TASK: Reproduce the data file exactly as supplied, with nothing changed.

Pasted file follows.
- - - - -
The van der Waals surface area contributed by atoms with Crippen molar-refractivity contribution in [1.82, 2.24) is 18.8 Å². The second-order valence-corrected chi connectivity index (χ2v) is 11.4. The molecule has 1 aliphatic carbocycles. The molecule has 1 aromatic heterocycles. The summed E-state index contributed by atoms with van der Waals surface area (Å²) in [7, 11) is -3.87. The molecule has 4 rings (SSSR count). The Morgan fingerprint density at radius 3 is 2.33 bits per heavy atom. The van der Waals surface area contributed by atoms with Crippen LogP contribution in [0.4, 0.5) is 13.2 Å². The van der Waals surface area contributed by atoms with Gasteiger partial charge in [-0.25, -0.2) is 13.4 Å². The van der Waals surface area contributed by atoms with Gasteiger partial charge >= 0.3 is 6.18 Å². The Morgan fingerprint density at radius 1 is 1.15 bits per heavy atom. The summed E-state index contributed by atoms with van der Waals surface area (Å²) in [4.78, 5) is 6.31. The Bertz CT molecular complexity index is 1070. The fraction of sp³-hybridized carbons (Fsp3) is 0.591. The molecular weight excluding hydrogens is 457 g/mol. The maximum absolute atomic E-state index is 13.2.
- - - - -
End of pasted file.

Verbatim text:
The van der Waals surface area contributed by atoms with Crippen molar-refractivity contribution in [1.82, 2.24) is 18.8 Å². The second-order valence-corrected chi connectivity index (χ2v) is 11.4. The molecule has 1 aliphatic carbocycles. The molecule has 1 aromatic heterocycles. The summed E-state index contributed by atoms with van der Waals surface area (Å²) in [7, 11) is -3.87. The molecule has 4 rings (SSSR count). The Morgan fingerprint density at radius 3 is 2.33 bits per heavy atom. The van der Waals surface area contributed by atoms with Crippen LogP contribution in [0.4, 0.5) is 13.2 Å². The van der Waals surface area contributed by atoms with Gasteiger partial charge in [-0.25, -0.2) is 13.4 Å². The van der Waals surface area contributed by atoms with Gasteiger partial charge >= 0.3 is 6.18 Å². The Morgan fingerprint density at radius 1 is 1.15 bits per heavy atom. The summed E-state index contributed by atoms with van der Waals surface area (Å²) in [4.78, 5) is 6.31. The Bertz CT molecular complexity index is 1070. The fraction of sp³-hybridized carbons (Fsp3) is 0.591. The molecular weight excluding hydrogens is 457 g/mol. The maximum absolute atomic E-state index is 13.2.